Question:

Can you tell me why there are so many books talked about in the Bible that are not part of the Bible? Here is a list of them: book of the wars of the Lord (Num 21:14), book of Jasher (Josh 10:13, 2 Sam 1:18), book of the acts of Solomon (1 Kings 11:41), book of Samuel the seer (1 Chr 29:29), book of Nathan the prophet (1 Chr 29:29,2 Chr 9:29), prophecy of Ahijah (2 Chr 9:29), visions of iddo the seer (2 Chr 9:29, 12:15, 13:22 ), book of Shemaiah (2 Chr 12:15), book of Jehu (2 Chr 20:34 ), sayings of the seers (2 Chr 33:19).

How about the earlier Epistle of Paul to the Corinthians (1 Cor 5:9) or the one to the Ephesians (Eph 3:3) or the epistle to the Church at Laodicea (Col 4:16) Maybe the plan for salvation was in one of these. Could this mean that the Bible is not complete? Could some truth not be in the Bible as we know it? Should we trust the men that held the Council of Nicea? Was the closing of the canon of Scripture by divine decree? Was the Lord done talking and teaching us? Could you tell me what Peter meant when he said the heavens must receive Jesus "until the times of restitution of all things" (Acts 3:20-21)? Did he mean that the gospel of Jesus Christ would need to be restored?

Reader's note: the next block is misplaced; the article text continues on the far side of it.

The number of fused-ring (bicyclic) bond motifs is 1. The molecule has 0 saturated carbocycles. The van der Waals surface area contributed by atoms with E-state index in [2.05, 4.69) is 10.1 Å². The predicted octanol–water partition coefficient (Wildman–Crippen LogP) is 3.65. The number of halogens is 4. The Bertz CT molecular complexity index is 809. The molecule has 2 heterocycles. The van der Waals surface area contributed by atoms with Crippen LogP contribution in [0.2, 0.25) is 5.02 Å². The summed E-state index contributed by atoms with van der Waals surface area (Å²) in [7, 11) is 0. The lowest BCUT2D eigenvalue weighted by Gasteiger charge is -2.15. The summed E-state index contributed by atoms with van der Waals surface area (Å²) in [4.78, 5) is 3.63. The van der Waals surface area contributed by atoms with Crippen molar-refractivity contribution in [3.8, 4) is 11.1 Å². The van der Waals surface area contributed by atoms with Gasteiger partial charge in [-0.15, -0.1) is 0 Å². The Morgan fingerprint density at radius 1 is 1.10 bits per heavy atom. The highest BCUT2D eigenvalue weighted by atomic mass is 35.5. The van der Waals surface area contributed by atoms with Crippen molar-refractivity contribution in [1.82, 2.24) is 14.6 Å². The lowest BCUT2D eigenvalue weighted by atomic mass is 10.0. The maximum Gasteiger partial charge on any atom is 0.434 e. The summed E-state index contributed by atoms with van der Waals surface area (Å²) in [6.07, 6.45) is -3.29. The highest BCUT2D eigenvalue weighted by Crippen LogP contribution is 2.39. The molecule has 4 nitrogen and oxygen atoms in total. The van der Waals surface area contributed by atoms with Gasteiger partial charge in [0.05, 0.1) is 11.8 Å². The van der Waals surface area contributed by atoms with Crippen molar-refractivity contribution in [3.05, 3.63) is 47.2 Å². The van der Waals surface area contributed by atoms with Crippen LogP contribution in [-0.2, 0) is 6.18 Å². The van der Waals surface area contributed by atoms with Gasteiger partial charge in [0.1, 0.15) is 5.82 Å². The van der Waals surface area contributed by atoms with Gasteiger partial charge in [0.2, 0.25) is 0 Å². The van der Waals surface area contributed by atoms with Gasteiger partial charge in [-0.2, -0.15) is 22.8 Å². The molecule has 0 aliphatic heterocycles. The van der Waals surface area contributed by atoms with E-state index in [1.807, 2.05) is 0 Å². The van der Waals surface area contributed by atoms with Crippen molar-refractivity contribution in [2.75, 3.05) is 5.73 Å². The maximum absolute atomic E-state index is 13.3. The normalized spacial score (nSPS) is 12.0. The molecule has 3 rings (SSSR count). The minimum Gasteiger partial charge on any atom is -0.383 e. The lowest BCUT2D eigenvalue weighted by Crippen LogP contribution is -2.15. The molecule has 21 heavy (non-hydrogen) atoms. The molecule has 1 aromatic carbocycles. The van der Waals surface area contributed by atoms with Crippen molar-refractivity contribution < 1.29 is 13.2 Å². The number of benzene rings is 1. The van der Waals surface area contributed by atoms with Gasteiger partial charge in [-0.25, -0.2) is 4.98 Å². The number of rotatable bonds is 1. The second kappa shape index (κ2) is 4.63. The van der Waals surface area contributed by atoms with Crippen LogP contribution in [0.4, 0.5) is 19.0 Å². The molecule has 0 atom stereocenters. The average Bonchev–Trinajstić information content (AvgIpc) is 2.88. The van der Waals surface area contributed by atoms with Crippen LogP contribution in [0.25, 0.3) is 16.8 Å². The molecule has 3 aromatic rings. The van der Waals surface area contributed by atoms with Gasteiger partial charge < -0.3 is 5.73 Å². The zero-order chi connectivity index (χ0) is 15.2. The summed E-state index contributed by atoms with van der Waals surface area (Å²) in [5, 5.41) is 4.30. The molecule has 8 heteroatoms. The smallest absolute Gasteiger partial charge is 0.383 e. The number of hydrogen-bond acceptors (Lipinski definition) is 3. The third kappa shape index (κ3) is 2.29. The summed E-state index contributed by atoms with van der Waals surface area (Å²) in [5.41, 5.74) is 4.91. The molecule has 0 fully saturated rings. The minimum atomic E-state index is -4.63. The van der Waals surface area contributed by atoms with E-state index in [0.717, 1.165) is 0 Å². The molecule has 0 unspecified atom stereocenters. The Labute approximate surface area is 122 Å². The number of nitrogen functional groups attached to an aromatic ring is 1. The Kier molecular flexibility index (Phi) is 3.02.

Answer:

A list of possible external books already exists on this web site in the Topical Index, under "Bible." As discussed in an earlier question, "What is the Book of Jashar?" the fact that the Bible refers to other books does not necessarily imply that the other books were inspired. And quoting from the books doesn't necessarily means the quote was inspired of God. It just means that the author of the book had said something that the inspired writer found useful in illustrating his point.

I suspect a few of the books are actually in our Bibles, but we know of them by a different name. The letter to the church at Laodicea is a good example of this. See "The Letter to Laodicea" for details. I suspect some of the references in the Old Testament refer to portions of the composite writings, such as I Samuel, II Samuel, I Kings, II Kings, I Chronicles and II Chronicles, refer to the author of that section though we no longer know who wrote which sections.